Measures to reduce greenhouse gases and ensure energy security have pushed countries to develop new solutions in energy sector. While some countries increase investments in renewable energy, others try to address the issue with long-term solutions. A recent report in Associated Press talks of an innovative solution in this area.
The utility company Vattenfall is building a giant “thermos” tower. This tower in Berlin with a height of 45 meters can hold up to 56 million liters of hot water. The new facility, which costs $52 million, will hold water brought to almost boiling temperature using electricity from solar and wind power plants across Germany.
The vast, insulated tank can keep water hot for up to 13 hours, helping to meet much of Berlin's hot water needs during the summer and about 10% of what it requires in the winter months.
The tower in Berlin also contributes to reduction of emissions used to heat water when needed. In other words, this project that utilizes little energy benefits environment and contributes to energy independence.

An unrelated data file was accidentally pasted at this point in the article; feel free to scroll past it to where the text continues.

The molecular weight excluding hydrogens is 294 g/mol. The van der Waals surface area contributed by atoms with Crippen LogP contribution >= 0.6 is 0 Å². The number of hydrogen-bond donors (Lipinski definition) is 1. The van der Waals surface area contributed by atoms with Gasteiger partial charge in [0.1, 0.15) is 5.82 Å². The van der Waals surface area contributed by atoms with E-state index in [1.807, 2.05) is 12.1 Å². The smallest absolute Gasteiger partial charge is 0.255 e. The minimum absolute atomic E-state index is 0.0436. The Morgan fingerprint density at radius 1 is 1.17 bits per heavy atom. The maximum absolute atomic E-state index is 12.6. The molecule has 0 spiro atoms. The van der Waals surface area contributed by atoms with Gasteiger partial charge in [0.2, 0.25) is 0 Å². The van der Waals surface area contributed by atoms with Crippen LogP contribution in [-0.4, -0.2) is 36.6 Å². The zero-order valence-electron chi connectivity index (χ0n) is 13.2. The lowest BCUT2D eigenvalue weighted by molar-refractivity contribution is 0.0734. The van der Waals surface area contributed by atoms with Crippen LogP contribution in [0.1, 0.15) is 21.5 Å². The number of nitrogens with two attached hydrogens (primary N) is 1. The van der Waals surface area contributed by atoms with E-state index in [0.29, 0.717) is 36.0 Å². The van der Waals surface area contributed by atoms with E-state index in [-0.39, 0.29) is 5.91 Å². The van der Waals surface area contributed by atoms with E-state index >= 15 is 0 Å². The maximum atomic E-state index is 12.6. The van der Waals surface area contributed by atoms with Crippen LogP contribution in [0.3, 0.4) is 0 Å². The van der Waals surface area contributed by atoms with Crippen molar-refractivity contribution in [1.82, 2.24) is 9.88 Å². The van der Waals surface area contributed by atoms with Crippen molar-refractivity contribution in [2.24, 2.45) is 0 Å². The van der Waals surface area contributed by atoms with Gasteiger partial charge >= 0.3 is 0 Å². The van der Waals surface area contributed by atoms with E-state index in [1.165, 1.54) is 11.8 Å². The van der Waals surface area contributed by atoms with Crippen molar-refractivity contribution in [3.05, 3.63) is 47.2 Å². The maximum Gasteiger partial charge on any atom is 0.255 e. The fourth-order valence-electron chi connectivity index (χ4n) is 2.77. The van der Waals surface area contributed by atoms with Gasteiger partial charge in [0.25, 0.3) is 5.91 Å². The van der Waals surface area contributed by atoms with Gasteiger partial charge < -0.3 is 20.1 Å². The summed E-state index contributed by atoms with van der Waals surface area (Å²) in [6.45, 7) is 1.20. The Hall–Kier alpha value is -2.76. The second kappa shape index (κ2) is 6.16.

While district heating systems fueled by coal, gas or waste have been around for more than a century, most of them are not designed to store significant amounts of heat. Moreover, these facilities burn fossil fuel, contributing to the greenhouse gas emissions that are driving global warming.
By contrast, the new tower unveiled at Vattenfall's Reuter power station will hold water brought to almost boiling temperature using electricity from solar and wind power plants across Germany. In times when renewable energy exceeds demand, the facility effectively acts as a giant battery, though instead of storing electricity it stores heat.
If this facility is successful, it is possible to develop new insulation systems by using similar thermos technology in the heating of buildings in the future.